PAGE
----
The sleep hack that REALLY works – and will help you live longer

SLEEP is one of those things that everyone says they should get more of, but fail to do so.

Experts say there is one sleep hack that trumps them all and could help you live a longer life.

It could protect you from a host of diseases that are known to strike those with sleep deprivation. 

To find out more about sleep, researchers at the health science company ZOE recruited almost 1,000 healthy volunteers.

Their sleep and meals were tracked for two weeks while they wore blood glucose and movement monitors.

The scientists compared their blood sugar responses to meals with their sleep duration, sleep quality, and what time they went to bed and woke up.

Their key finding was that having an early night was the most important for health, above a longer duration of sleep.

It was shown to be better for metabolic health –  a set of indicators that reveal how healthy you are now, as well as how likely you are to develop serious chronic conditions later in life. 

Participants who went to bed later tended to have worse blood sugar responses to breakfast the following day, even if they woke up late and regardless of what they ate.

In comparison, people who got the same amount of hours sleep per night but went to bed earlier in the evening had the best response to food.

Unhealthy blood sugar responses after eating have been linked to an increased risk of developing type 2 diabetes or heart disease over time.

Day-to-day, it could see you piling on weight by driving you towards unhealthy snacks. 

Tim Spector, scientific co-founder of ZOE and professor of genetic epidemiology at KCL, said: “As with diet, there is no one-size-fits-all approach to recommend our precise hours of sleep. 

“But, now we can confirm there is a recommended approach to when and how we sleep.”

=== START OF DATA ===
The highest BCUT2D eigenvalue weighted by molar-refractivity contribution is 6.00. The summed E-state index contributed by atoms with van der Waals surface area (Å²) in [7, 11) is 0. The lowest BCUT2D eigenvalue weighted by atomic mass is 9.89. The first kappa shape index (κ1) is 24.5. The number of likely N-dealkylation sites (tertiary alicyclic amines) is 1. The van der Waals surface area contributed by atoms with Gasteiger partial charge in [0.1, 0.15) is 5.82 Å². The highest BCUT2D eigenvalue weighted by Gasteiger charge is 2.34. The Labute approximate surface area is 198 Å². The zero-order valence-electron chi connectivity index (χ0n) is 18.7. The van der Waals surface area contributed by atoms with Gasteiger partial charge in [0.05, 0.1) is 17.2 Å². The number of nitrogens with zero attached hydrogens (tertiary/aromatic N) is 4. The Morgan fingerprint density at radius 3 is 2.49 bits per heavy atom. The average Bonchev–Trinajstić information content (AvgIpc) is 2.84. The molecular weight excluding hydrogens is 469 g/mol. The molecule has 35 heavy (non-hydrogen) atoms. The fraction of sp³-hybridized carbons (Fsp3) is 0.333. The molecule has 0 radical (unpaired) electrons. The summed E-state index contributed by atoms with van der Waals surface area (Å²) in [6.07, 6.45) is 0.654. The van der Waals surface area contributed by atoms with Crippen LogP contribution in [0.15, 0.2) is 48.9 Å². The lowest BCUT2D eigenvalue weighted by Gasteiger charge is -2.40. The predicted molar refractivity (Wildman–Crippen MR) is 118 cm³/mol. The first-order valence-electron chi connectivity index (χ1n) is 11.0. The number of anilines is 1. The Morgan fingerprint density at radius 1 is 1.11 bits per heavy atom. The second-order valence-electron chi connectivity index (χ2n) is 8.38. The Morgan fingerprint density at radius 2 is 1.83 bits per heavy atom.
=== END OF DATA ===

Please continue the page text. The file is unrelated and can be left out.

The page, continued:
Other sleep failures that damaged blood sugar control were a disrupted night sleep and an irregular sleep routine.

Experts on the study warned against so-called “social jetlag” – when someone tries to catch up with their lost sleep in the week with lie-ins at the weekend.

This has been linked with poorer health, worse mood, and increased sleepiness and fatigue.

Lead researcher on the study, Professor Paul Franks from Lund University in Sweden, said: “For most people, both sleep duration and timing are modifiable factors, so being sleep-deprived, or having a disrupted sleep schedule is up to us to change.

“Borrowing from your awake time and racking up sleep loans are never made without incurring interest. 

“Even just one night affects the way our bodies metabolise food and how well blood sugar levels are controlled.”

Dr Sarah Berry, reader in nutritional sciences in the Department of Nutritional Sciences at King's College, said: “Sleep is a key pillar of health alongside diet, physical activity and mental health.

“Yet, one in three people don’t get enough sleep. 

“People who don’t get enough sleep have a 40 per cent higher risk of being obese and are at much higher risk of cardiovascular disease and diabetes. 

“These same people tend to eat more calories, choose unhealthy snacks, have less variety in their diet and have a poor diet quality with lower fiber and fruit and vegetable intake. 

“In short, our study shows that sleep should get more attention.”

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